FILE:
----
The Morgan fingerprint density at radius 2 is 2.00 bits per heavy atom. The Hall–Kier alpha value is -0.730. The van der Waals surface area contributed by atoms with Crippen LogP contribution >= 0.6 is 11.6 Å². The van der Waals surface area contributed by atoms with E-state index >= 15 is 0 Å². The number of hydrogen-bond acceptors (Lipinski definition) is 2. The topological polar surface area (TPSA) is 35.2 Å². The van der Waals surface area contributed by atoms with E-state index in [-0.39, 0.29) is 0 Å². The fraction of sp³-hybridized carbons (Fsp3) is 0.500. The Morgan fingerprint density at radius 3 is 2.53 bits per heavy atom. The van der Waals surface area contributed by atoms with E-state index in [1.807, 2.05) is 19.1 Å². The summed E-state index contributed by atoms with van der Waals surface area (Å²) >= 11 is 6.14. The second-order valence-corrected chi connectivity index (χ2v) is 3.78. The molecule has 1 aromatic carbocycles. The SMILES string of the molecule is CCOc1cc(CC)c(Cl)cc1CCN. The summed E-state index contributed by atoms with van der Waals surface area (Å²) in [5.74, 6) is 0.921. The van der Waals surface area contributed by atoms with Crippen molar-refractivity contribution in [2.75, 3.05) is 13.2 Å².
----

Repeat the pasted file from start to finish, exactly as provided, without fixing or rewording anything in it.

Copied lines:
The Morgan fingerprint density at radius 2 is 2.00 bits per heavy atom. The Hall–Kier alpha value is -0.730. The van der Waals surface area contributed by atoms with Crippen LogP contribution >= 0.6 is 11.6 Å². The van der Waals surface area contributed by atoms with E-state index >= 15 is 0 Å². The number of hydrogen-bond acceptors (Lipinski definition) is 2. The topological polar surface area (TPSA) is 35.2 Å². The van der Waals surface area contributed by atoms with E-state index in [-0.39, 0.29) is 0 Å². The fraction of sp³-hybridized carbons (Fsp3) is 0.500. The Morgan fingerprint density at radius 3 is 2.53 bits per heavy atom. The van der Waals surface area contributed by atoms with E-state index in [1.807, 2.05) is 19.1 Å². The summed E-state index contributed by atoms with van der Waals surface area (Å²) >= 11 is 6.14. The second-order valence-corrected chi connectivity index (χ2v) is 3.78. The molecule has 1 aromatic carbocycles. The SMILES string of the molecule is CCOc1cc(CC)c(Cl)cc1CCN. The summed E-state index contributed by atoms with van der Waals surface area (Å²) in [5.74, 6) is 0.921. The van der Waals surface area contributed by atoms with Crippen molar-refractivity contribution in [2.75, 3.05) is 13.2 Å².